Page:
display control change pixel contrast and color change display area (move) change display data (scroll up/down) force display

Sub-picture data is a concept peculiar to DVD, and consists of defining data, such as subtitles, menus, and karaoke lyrics, which is overlaid as a bitmap onto the main video content. This data is compressed using run-length encoding. Up to 32 streams of sub-picture data can exist for each title. Sub-picture streams are distinguished by attributes such as language.

Sub-picture data can be displayed in up to 16 different colors. For applications such as subtitles, the user controls the display of sub-picture data. DVD also supports the forcing of sub-picture data display, for example if the title creator wants to force a menu to be displayed at a particular point in the content stream.

1.4 Navigation Data

1.4.1 Cells and PGCs

A cell is a unit of playback of real-time data. Each cell is identified with a fixed ID number. A Program Chain (PGC) defines the order in which cells are played back. That is, each PGC defines the order in which the cell numbers are to be played. A title is comprised of one or more linked PGCs. In a case such as a simple movie, where one title is comprised of one PGC, the cells recorded on the disc are played back in order, and so the cell numbers and cell ID numbers will be the same. If multiple titles with different stories in a title set are defined by their own PGCs, then each PGC will call out the cells to be played for that title and the order in which they are to be played, and the cell numbers and cell ID numbers will not be the same. In this way, the DVD specification defines PGCs and cells to allow the order and time relationship of the real-time data playback to be essentially arbitrary. This structure can be utilized to provide playback options such as parental level selection, angle selection, and story selection. Each PGC may also contain a pre-command, which is executed before playing back the first cell, and a post-command, which is executed after playing back the last cell. And the PGC may contain button or cell commands, which can be executed each time a cell is played. Through these commands and user operation, one PGC can branch into multiple PGCs, multiple PGCs can branch into the same PGC, etc., providing the possibility for many types of interactive playback.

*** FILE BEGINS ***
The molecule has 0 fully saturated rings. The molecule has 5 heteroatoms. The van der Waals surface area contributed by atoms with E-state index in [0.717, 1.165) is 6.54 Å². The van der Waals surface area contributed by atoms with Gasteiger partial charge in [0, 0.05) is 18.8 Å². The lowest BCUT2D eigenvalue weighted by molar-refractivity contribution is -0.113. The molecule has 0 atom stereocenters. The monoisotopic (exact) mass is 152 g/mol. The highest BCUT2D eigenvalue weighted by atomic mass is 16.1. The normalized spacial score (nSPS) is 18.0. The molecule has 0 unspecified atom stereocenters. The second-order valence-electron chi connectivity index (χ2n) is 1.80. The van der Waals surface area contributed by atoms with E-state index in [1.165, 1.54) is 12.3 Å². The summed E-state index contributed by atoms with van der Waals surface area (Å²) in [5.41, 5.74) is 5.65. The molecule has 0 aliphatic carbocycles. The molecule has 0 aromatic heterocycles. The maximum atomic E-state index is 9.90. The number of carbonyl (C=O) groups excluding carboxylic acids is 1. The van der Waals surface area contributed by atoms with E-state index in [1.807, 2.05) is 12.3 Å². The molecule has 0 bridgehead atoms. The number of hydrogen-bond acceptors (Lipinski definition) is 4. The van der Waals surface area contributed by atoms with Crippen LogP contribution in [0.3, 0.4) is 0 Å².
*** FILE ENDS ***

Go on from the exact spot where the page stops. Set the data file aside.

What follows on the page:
1.4.2 Programs and PTTs

A sequence of one or more cells with consecutive numbers within a PGC can be defined as a program. Programs may be used as units of playback for random or shuffle playback, or to be accessed via commands.
Further, sequences of one or more programs with consecutive numbers within a PGC can be defined as a PTT. PTTs correspond to chapters, and are one unit of access provided to the user.

1.4.3 PCI and DSI

A cell is comprised of one or more Video Object Units (VOBU). Each VOBU consists of 0.4 seconds to 1 second of playback time. Each VOBU begins with a Navigation Pack (NV_PCK) and is followed by several Group Of Pictures (GOP) structures which contain video, audio, sub-picture, and other data in a packetized, time-division multiplexed fashion. However, a VOBU is not required to contain any data other than the NV_PCK, and thus the content within a VOBU may be shorter than the playback time of the VOBU itself. Further, the number of frames per GOP is not fixed, and if it is ended with an MPEG sequence end code, playback will be paused on the last frame of the GOP. This makes it possible to include still frames displayed for an arbitrary length of time at arbitrary points within video playback. Audio information may also be added to such sequences.
The NV_PCK is comprised of two packets, called Presentation Control Information (PCI) and Data Search Information (DSI).
In order for DVD players to support variable-rate playback and seamless playback, there is a large memory between the pickup and the decoder, called a track buffer. As a result, there is a time delay between the signal being read by the pickup and the video and audio being decoded and played. Therefore, real-time control information is divided between and stored within the PCI and DSI packets, and the player checks and utilizes those information after and before the cell passes through the track buffer.

2008 - 04 -14